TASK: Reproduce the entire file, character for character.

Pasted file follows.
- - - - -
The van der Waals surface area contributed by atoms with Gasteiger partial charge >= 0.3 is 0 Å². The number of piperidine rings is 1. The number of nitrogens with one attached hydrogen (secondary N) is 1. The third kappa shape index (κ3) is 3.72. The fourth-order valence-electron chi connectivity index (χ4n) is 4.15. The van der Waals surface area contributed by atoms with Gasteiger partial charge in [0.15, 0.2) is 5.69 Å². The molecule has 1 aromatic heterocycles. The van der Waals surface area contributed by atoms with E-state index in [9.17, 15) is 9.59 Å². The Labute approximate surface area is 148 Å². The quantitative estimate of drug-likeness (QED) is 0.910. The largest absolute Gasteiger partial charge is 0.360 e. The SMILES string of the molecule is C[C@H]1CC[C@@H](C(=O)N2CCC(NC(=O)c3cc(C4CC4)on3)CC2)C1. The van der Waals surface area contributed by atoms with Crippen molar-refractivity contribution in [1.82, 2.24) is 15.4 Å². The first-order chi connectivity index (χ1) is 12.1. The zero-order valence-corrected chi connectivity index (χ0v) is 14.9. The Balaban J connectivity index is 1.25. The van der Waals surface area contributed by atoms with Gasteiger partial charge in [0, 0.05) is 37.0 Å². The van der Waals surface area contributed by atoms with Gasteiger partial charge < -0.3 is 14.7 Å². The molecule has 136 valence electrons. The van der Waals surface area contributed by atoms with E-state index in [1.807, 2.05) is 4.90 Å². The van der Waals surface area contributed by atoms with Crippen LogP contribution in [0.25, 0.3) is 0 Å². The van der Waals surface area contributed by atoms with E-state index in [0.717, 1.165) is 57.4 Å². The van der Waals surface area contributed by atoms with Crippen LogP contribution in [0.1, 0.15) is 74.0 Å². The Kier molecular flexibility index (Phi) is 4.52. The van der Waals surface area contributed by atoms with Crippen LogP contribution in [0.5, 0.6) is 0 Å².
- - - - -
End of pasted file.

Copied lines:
The van der Waals surface area contributed by atoms with Gasteiger partial charge >= 0.3 is 0 Å². The number of piperidine rings is 1. The number of nitrogens with one attached hydrogen (secondary N) is 1. The third kappa shape index (κ3) is 3.72. The fourth-order valence-electron chi connectivity index (χ4n) is 4.15. The van der Waals surface area contributed by atoms with Gasteiger partial charge in [0.15, 0.2) is 5.69 Å². The molecule has 1 aromatic heterocycles. The van der Waals surface area contributed by atoms with E-state index in [9.17, 15) is 9.59 Å². The Labute approximate surface area is 148 Å². The quantitative estimate of drug-likeness (QED) is 0.910. The largest absolute Gasteiger partial charge is 0.360 e. The SMILES string of the molecule is C[C@H]1CC[C@@H](C(=O)N2CCC(NC(=O)c3cc(C4CC4)on3)CC2)C1. The van der Waals surface area contributed by atoms with Crippen molar-refractivity contribution in [1.82, 2.24) is 15.4 Å². The first-order chi connectivity index (χ1) is 12.1. The zero-order valence-corrected chi connectivity index (χ0v) is 14.9. The Balaban J connectivity index is 1.25. The van der Waals surface area contributed by atoms with Gasteiger partial charge in [0, 0.05) is 37.0 Å². The van der Waals surface area contributed by atoms with Gasteiger partial charge < -0.3 is 14.7 Å². The molecule has 136 valence electrons. The van der Waals surface area contributed by atoms with E-state index in [1.807, 2.05) is 4.90 Å². The van der Waals surface area contributed by atoms with Crippen LogP contribution in [0.25, 0.3) is 0 Å². The van der Waals surface area contributed by atoms with E-state index in [0.717, 1.165) is 57.4 Å². The van der Waals surface area contributed by atoms with Crippen LogP contribution in [0.1, 0.15) is 74.0 Å². The Kier molecular flexibility index (Phi) is 4.52. The van der Waals surface area contributed by atoms with Crippen LogP contribution in [0.5, 0.6) is 0 Å².